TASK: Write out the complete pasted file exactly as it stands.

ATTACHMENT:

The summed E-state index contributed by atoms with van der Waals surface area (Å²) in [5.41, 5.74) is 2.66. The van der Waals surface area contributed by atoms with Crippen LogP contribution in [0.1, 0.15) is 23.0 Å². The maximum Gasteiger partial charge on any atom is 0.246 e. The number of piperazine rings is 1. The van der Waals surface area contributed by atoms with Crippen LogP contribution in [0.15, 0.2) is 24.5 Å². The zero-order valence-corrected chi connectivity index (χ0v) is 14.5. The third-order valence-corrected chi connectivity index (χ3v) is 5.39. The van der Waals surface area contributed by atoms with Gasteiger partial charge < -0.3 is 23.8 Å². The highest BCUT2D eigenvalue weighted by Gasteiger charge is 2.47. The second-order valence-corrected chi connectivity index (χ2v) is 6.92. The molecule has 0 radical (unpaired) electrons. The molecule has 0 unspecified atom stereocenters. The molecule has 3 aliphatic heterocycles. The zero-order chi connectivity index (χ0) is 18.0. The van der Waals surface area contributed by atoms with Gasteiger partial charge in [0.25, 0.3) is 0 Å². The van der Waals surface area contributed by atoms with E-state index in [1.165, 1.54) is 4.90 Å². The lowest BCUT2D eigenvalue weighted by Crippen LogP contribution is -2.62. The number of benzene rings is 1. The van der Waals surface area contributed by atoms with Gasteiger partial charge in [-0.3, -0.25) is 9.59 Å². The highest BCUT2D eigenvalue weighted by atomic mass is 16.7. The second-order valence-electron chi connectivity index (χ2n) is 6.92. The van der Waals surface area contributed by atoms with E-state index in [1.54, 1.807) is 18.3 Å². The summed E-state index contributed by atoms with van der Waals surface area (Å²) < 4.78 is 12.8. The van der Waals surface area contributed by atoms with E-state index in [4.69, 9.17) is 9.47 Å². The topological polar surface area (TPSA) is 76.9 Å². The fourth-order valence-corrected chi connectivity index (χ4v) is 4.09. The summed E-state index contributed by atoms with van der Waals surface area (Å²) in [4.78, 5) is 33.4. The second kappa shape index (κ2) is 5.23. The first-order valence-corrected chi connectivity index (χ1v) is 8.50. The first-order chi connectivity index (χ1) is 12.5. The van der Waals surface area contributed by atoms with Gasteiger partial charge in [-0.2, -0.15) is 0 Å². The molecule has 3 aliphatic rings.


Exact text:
The summed E-state index contributed by atoms with van der Waals surface area (Å²) in [5.41, 5.74) is 2.66. The van der Waals surface area contributed by atoms with Crippen LogP contribution in [0.1, 0.15) is 23.0 Å². The maximum Gasteiger partial charge on any atom is 0.246 e. The number of piperazine rings is 1. The van der Waals surface area contributed by atoms with Crippen LogP contribution in [0.15, 0.2) is 24.5 Å². The zero-order valence-corrected chi connectivity index (χ0v) is 14.5. The third-order valence-corrected chi connectivity index (χ3v) is 5.39. The van der Waals surface area contributed by atoms with Gasteiger partial charge < -0.3 is 23.8 Å². The highest BCUT2D eigenvalue weighted by Gasteiger charge is 2.47. The second-order valence-corrected chi connectivity index (χ2v) is 6.92. The molecule has 0 radical (unpaired) electrons. The molecule has 0 unspecified atom stereocenters. The molecule has 3 aliphatic heterocycles. The zero-order chi connectivity index (χ0) is 18.0. The van der Waals surface area contributed by atoms with Gasteiger partial charge in [0.25, 0.3) is 0 Å². The van der Waals surface area contributed by atoms with E-state index in [1.165, 1.54) is 4.90 Å². The lowest BCUT2D eigenvalue weighted by Crippen LogP contribution is -2.62. The number of benzene rings is 1. The van der Waals surface area contributed by atoms with Gasteiger partial charge in [-0.3, -0.25) is 9.59 Å². The highest BCUT2D eigenvalue weighted by atomic mass is 16.7. The second-order valence-electron chi connectivity index (χ2n) is 6.92. The van der Waals surface area contributed by atoms with E-state index in [1.54, 1.807) is 18.3 Å². The summed E-state index contributed by atoms with van der Waals surface area (Å²) < 4.78 is 12.8. The van der Waals surface area contributed by atoms with E-state index in [4.69, 9.17) is 9.47 Å². The topological polar surface area (TPSA) is 76.9 Å². The fourth-order valence-corrected chi connectivity index (χ4v) is 4.09. The summed E-state index contributed by atoms with van der Waals surface area (Å²) in [4.78, 5) is 33.4. The second kappa shape index (κ2) is 5.23. The first-order valence-corrected chi connectivity index (χ1v) is 8.50. The first-order chi connectivity index (χ1) is 12.5. The van der Waals surface area contributed by atoms with Gasteiger partial charge in [-0.2, -0.15) is 0 Å². The molecule has 3 aliphatic rings.